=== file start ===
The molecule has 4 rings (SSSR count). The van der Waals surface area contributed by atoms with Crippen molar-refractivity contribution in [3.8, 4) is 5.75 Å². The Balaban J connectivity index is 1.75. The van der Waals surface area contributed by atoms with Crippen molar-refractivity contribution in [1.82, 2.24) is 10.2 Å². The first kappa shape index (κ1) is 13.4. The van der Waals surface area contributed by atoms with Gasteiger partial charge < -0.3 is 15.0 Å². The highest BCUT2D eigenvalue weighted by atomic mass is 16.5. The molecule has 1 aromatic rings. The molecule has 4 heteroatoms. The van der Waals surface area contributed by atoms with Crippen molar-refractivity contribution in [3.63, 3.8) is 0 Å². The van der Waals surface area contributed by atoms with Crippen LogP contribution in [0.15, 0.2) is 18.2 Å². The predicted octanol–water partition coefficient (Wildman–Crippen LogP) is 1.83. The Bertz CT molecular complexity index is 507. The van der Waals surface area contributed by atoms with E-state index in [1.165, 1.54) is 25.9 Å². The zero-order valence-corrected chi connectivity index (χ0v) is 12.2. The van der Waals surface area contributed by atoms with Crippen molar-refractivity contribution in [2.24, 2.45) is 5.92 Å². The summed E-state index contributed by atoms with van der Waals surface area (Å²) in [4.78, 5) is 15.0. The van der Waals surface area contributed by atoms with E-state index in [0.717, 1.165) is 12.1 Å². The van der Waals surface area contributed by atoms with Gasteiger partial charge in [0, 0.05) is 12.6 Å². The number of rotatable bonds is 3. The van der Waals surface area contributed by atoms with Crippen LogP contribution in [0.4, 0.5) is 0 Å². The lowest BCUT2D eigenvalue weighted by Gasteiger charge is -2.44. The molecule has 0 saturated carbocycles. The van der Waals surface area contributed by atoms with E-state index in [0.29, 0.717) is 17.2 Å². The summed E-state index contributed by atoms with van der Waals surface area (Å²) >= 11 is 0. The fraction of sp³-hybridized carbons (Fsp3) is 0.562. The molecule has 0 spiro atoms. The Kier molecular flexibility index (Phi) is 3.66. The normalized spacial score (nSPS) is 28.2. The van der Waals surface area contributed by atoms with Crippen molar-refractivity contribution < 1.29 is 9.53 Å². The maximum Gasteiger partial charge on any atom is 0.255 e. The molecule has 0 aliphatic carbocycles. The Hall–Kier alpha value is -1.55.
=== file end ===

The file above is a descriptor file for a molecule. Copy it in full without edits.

The molecule has 4 rings (SSSR count). The van der Waals surface area contributed by atoms with Crippen molar-refractivity contribution in [3.8, 4) is 5.75 Å². The Balaban J connectivity index is 1.75. The van der Waals surface area contributed by atoms with Crippen molar-refractivity contribution in [1.82, 2.24) is 10.2 Å². The first kappa shape index (κ1) is 13.4. The van der Waals surface area contributed by atoms with Gasteiger partial charge < -0.3 is 15.0 Å². The highest BCUT2D eigenvalue weighted by atomic mass is 16.5. The molecule has 1 aromatic rings. The molecule has 4 heteroatoms. The van der Waals surface area contributed by atoms with Crippen molar-refractivity contribution in [3.63, 3.8) is 0 Å². The van der Waals surface area contributed by atoms with Crippen LogP contribution in [0.15, 0.2) is 18.2 Å². The predicted octanol–water partition coefficient (Wildman–Crippen LogP) is 1.83. The Bertz CT molecular complexity index is 507. The van der Waals surface area contributed by atoms with E-state index in [1.165, 1.54) is 25.9 Å². The zero-order valence-corrected chi connectivity index (χ0v) is 12.2. The van der Waals surface area contributed by atoms with Crippen molar-refractivity contribution in [2.24, 2.45) is 5.92 Å². The summed E-state index contributed by atoms with van der Waals surface area (Å²) in [4.78, 5) is 15.0. The van der Waals surface area contributed by atoms with E-state index in [0.717, 1.165) is 12.1 Å². The van der Waals surface area contributed by atoms with Gasteiger partial charge in [0, 0.05) is 12.6 Å². The number of rotatable bonds is 3. The van der Waals surface area contributed by atoms with Crippen LogP contribution in [0.4, 0.5) is 0 Å². The lowest BCUT2D eigenvalue weighted by Gasteiger charge is -2.44. The molecule has 0 saturated carbocycles. The van der Waals surface area contributed by atoms with E-state index in [0.29, 0.717) is 17.2 Å². The summed E-state index contributed by atoms with van der Waals surface area (Å²) >= 11 is 0. The fraction of sp³-hybridized carbons (Fsp3) is 0.562. The molecule has 0 spiro atoms. The Kier molecular flexibility index (Phi) is 3.66. The normalized spacial score (nSPS) is 28.2. The van der Waals surface area contributed by atoms with Crippen molar-refractivity contribution < 1.29 is 9.53 Å². The maximum Gasteiger partial charge on any atom is 0.255 e. The molecule has 0 aliphatic carbocycles. The Hall–Kier alpha value is -1.55.